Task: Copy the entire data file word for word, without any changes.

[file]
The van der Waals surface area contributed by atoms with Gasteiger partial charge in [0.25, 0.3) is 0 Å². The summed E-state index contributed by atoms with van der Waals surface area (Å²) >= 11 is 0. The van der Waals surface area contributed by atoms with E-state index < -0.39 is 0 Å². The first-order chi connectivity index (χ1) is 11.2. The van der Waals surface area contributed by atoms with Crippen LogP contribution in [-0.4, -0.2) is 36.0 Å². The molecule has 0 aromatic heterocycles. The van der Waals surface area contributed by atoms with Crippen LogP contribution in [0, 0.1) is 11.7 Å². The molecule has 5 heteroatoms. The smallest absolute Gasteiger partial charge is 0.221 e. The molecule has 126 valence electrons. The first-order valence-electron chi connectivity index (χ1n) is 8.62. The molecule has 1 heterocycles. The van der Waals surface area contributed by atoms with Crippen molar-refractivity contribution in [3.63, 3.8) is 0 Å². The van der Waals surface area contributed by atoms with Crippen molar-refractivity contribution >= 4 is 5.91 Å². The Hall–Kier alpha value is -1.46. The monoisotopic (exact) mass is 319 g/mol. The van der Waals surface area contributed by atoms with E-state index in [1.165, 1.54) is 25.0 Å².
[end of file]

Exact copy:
The van der Waals surface area contributed by atoms with Gasteiger partial charge in [0.25, 0.3) is 0 Å². The summed E-state index contributed by atoms with van der Waals surface area (Å²) >= 11 is 0. The van der Waals surface area contributed by atoms with E-state index < -0.39 is 0 Å². The first-order chi connectivity index (χ1) is 11.2. The van der Waals surface area contributed by atoms with Crippen LogP contribution in [-0.4, -0.2) is 36.0 Å². The molecule has 0 aromatic heterocycles. The van der Waals surface area contributed by atoms with Crippen LogP contribution in [0, 0.1) is 11.7 Å². The molecule has 5 heteroatoms. The smallest absolute Gasteiger partial charge is 0.221 e. The molecule has 126 valence electrons. The first-order valence-electron chi connectivity index (χ1n) is 8.62. The molecule has 1 heterocycles. The van der Waals surface area contributed by atoms with Crippen molar-refractivity contribution in [3.63, 3.8) is 0 Å². The van der Waals surface area contributed by atoms with Crippen molar-refractivity contribution >= 4 is 5.91 Å². The Hall–Kier alpha value is -1.46. The monoisotopic (exact) mass is 319 g/mol. The van der Waals surface area contributed by atoms with E-state index in [1.165, 1.54) is 25.0 Å².